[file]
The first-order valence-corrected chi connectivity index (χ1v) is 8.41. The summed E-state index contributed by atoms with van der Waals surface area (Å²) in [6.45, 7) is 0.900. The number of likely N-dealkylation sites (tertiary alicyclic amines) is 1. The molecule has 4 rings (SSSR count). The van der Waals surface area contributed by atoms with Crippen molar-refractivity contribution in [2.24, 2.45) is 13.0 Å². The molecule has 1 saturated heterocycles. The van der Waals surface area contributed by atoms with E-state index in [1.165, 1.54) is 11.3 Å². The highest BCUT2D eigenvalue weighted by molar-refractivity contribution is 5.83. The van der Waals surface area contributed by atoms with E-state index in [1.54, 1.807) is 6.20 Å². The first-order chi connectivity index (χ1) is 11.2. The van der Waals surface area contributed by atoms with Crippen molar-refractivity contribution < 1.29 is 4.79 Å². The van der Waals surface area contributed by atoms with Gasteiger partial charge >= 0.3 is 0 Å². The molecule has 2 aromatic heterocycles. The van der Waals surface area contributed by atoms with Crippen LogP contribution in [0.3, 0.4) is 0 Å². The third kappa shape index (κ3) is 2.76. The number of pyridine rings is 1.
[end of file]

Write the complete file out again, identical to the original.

The first-order valence-corrected chi connectivity index (χ1v) is 8.41. The summed E-state index contributed by atoms with van der Waals surface area (Å²) in [6.45, 7) is 0.900. The number of likely N-dealkylation sites (tertiary alicyclic amines) is 1. The molecule has 4 rings (SSSR count). The van der Waals surface area contributed by atoms with Crippen molar-refractivity contribution in [2.24, 2.45) is 13.0 Å². The molecule has 1 saturated heterocycles. The van der Waals surface area contributed by atoms with E-state index in [1.165, 1.54) is 11.3 Å². The highest BCUT2D eigenvalue weighted by molar-refractivity contribution is 5.83. The van der Waals surface area contributed by atoms with E-state index in [1.54, 1.807) is 6.20 Å². The first-order chi connectivity index (χ1) is 11.2. The van der Waals surface area contributed by atoms with Crippen molar-refractivity contribution < 1.29 is 4.79 Å². The van der Waals surface area contributed by atoms with Gasteiger partial charge >= 0.3 is 0 Å². The molecule has 2 aromatic heterocycles. The van der Waals surface area contributed by atoms with Crippen LogP contribution in [0.3, 0.4) is 0 Å². The third kappa shape index (κ3) is 2.76. The number of pyridine rings is 1.